The conditions in which Iqbal worked were horrendous. Iqbal and the other bonded children were required to squat on a wooden bench and bend forward to tie millions of knots into carpets. The children were required to follow a specific pattern, choosing each thread and tying each knot carefully. The children were not allowed to speak to each other. If the children started to daydream, a guard might hit them or they might cut their own hands with the sharp tools they used to cut the thread.

Iqbal worked six days a week, at least 14 hours a day. The room in which he worked was stifling hot because the windows could not be opened in order to protect the quality of the wool. Only two light bulbs dangled above the young children.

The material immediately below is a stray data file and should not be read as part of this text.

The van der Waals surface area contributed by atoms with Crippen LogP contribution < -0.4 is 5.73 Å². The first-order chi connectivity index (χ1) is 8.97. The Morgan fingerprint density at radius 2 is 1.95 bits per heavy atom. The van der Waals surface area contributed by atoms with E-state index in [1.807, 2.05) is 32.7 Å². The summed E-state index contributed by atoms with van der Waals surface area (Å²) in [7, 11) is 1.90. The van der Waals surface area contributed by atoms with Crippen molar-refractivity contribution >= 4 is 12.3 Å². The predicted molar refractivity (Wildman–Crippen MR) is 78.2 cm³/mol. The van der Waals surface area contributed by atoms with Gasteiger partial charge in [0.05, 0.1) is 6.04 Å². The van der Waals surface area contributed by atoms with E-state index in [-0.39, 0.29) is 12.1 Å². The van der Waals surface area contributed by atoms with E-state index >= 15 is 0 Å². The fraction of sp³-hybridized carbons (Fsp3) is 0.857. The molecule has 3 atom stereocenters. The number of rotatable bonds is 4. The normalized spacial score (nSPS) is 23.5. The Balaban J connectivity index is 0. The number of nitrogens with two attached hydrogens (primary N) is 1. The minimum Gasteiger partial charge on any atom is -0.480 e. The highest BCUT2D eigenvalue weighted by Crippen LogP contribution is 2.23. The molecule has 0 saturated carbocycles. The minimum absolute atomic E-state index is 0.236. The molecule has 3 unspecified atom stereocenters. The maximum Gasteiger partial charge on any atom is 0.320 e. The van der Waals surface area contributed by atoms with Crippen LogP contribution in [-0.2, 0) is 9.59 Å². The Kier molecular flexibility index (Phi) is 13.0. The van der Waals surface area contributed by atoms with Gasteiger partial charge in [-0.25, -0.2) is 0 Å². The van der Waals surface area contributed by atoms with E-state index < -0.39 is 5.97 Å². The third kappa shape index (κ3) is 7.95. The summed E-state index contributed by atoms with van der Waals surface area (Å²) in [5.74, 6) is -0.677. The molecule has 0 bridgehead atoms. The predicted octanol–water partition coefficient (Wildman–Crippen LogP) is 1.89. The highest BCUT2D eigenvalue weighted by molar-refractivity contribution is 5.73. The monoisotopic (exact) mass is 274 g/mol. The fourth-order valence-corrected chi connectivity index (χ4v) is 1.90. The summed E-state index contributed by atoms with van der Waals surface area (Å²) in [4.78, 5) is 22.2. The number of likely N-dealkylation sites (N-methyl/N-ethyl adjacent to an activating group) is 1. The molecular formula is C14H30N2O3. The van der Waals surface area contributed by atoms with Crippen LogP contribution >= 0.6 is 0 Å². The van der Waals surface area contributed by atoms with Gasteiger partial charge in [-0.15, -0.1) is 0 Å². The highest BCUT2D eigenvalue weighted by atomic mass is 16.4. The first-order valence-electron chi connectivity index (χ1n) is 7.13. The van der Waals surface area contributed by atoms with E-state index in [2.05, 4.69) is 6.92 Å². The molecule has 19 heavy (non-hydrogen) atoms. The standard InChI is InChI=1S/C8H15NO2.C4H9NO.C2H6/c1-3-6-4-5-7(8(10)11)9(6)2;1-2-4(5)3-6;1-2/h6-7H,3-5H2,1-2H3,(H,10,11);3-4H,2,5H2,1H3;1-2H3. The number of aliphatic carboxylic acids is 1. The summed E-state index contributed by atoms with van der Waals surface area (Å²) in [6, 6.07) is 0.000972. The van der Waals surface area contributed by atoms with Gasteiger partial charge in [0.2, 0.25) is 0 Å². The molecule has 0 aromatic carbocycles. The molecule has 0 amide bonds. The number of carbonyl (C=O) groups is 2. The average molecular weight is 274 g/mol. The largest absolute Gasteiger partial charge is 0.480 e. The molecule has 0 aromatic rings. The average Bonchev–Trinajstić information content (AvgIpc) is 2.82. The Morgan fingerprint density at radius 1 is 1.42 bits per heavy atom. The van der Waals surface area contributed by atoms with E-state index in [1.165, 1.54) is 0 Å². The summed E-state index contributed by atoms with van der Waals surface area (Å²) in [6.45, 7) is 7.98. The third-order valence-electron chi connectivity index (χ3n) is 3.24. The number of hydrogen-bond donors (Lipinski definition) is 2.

If the children talked back, ran away, were homesick, or were physically sick, they were punished. Punishment included severe beatings, being chained to their loom, extended periods of isolation in a dark closet, and being hung upside down. Iqbal often did these things and received numerous punishments. For all this, Iqbal was paid 60 rupees (about 20 cents) a day after his apprenticeship had ended.

After working six years as a carpet weaver, Iqbal one day heard about a meeting of the Bonded Labor Liberation Front (BLLF) which was working to help children like Iqbal. After work, Iqbal snuck away to attend the meeting. At the meeting, Iqbal learned that the Pakistani government had outlawed peshgi in 1992. In addition, the government cancelled all outstanding loans to these employers.

Shocked, Iqbal knew he wanted to be free. He talked to Eshan Ullah Khan, president of the BLLF, who helped him get the paperwork he needed to show his employer that he should be free. Not content to just be free himself, Iqbal worked to also get his fellow workers free.